Over the four years students spend at the school, they will learn everything from how the human body functions to the history of the United States. What they will not learn, however, is how to balance a checkbook and save for the future. Elementary skills of personal finance, from learning how to pay a bill to how investments work, are currently acquired after students have already left high school. Students who are getting jobs or paying for college, however, already have a need for this kind of information. In order for students to become financially secure, the school should provide them instruction in personal finance.
This is not a novel idea for the school. The school already teaches basic life skills in the form of the Health class all students must take to graduate, and many ideas of consumer choice and investment are introduced to students through Economics. However, an additional Personal Finance class would be better suited to expanding on these important ideas.
“We’ve talked about adding it to the curriculum … I think there’s a recognition that [personal finance] is a subject that is good for students to learn about before they graduate from high school,” Assistant Principal Galen Rosenberg said.
Such a class need not be constructed from scratch, however. At the nearby Egan Junior High School, social studies teacher Jon Hayman has taught Personal Finance as an elective class for the past two years. Hayman covers many topics students should know by the time they enter the real world, including: how to read a credit card statement, different types of investment, the power of compound interest and saving for the future.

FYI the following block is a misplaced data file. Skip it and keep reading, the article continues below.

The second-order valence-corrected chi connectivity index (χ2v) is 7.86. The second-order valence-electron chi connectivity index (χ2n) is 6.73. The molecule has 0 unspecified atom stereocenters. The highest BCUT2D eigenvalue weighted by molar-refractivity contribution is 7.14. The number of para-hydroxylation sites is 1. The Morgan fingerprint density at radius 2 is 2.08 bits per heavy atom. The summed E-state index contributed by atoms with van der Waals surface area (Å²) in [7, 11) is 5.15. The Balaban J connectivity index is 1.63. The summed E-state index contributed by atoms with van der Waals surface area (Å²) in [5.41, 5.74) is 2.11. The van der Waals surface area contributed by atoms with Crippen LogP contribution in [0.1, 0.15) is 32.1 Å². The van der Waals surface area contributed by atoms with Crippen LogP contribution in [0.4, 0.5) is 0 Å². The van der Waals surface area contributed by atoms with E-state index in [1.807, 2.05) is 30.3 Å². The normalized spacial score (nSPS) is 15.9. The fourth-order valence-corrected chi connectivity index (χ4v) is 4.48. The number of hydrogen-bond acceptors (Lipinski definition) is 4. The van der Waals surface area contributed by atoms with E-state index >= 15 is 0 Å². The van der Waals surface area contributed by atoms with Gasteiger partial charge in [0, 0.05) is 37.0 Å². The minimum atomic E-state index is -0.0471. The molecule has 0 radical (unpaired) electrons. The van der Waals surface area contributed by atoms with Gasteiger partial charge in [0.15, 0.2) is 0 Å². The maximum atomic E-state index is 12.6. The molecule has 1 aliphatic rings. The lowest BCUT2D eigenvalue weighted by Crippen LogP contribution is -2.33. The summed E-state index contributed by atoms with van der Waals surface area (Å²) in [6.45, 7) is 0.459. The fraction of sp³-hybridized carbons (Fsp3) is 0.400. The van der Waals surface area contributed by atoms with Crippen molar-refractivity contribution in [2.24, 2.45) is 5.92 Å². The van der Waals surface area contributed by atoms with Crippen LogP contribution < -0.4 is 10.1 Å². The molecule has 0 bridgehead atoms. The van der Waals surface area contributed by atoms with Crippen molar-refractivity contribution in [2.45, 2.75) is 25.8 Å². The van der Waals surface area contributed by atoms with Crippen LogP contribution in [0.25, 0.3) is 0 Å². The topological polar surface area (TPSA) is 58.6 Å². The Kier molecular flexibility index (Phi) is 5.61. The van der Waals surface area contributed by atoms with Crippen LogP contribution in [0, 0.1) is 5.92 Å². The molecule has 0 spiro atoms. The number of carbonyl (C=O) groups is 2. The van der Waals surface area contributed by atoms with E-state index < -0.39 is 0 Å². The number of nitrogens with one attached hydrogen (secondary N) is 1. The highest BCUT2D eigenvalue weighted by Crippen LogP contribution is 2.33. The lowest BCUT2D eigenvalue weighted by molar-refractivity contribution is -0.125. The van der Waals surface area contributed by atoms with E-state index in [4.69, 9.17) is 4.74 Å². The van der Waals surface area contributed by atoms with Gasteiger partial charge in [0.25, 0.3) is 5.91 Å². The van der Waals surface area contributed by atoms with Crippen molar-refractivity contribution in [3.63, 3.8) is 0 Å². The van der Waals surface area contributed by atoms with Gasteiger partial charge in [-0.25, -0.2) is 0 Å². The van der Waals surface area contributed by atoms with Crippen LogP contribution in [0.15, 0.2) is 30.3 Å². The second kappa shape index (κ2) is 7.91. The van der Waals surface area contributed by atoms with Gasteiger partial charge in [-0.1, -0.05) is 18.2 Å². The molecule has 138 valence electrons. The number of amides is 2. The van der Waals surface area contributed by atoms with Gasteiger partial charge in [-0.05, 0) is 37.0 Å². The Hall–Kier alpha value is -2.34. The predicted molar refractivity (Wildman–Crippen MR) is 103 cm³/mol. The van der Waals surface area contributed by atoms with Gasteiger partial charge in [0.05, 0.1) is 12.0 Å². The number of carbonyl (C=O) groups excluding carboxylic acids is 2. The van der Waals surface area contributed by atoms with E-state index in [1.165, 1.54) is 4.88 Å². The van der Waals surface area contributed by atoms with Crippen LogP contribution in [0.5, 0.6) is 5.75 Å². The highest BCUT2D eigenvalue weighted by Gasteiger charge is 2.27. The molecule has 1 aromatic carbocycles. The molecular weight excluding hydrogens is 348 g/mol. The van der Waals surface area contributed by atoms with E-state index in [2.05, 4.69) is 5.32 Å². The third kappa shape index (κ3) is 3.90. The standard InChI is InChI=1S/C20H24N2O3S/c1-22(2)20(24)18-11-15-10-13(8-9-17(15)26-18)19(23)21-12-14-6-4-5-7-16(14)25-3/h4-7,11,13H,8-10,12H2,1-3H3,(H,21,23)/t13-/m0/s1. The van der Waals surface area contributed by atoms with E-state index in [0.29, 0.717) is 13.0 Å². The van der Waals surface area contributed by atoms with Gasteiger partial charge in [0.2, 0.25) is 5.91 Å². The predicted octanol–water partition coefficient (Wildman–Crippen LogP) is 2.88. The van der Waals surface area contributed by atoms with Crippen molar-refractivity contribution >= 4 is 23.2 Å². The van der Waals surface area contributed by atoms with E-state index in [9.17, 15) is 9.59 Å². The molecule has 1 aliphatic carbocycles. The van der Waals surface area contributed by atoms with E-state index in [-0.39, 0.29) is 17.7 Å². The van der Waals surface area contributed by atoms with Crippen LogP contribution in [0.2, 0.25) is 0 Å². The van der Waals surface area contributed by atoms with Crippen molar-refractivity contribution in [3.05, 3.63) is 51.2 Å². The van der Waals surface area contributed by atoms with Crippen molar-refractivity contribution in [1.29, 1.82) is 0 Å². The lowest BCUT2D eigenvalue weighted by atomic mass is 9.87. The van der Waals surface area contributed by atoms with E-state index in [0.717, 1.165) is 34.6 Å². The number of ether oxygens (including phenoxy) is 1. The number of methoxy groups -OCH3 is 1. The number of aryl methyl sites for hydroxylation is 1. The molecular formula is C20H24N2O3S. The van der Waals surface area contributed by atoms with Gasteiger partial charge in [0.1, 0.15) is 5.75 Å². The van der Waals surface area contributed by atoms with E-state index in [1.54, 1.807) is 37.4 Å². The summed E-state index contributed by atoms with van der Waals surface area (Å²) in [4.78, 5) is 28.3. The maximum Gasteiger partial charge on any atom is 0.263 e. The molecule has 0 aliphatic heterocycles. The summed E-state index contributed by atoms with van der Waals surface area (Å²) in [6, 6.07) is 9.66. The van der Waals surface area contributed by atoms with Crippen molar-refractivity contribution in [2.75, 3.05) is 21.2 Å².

“We start off with an introduction—I call it the laws of money,” Hayman said. “What value is, why you spend what you spend, the idea of expenses rising to meet income … If you want to become financially independent, you have to get into the habit of investing what you earn, and spending the rest.”
Hayman’s course is taught over the course of a semester, but not many high school students will likely want to spend an entire semester learning about personal finance. When many students are already stressed about taking as many AP and honors classes as possible, adding an optional personal finance class would likely not attract many takers. However, the best solution would be to add such curriculum to an existing class all students must take, the most obvious candidates being Economics and Health. Personal finance could be integrated into Economics, with the class focusing less on the theoretical side and more time spent exploring students’ personal economic decisions. Or personal finance could replace some of the time in Health class, where students already learn valuable life skills, and the class renamed and redesigned as such. Whichever class may be chosen, Rosenberg estimates the class could cover personal finance in two or three weeks.
“I think one could learn it … if learn means do some activities related to [personal finance] that embed it more, in two to three weeks—to look at the basics of managing your income, making savings and investments,” Rosenberg says.
Even if the school chooses not to provide a curriculum for it, students should think about savings and money management anyway. Long-term investment and saving more than one spends are the key to ensuring students’ financial stability. Though currently the school does not provide instruction, students should look at how the financial decisions they are making and will make may impact the rest of their lives.
“Accounting, taxation, all these important things in our lives that we have to be responsible for—being accountable for all these is important,” senior John Lee said. “Managing your wealth is also very important, considering how hard times are. It’s important for people to learn how to keep track of their money.”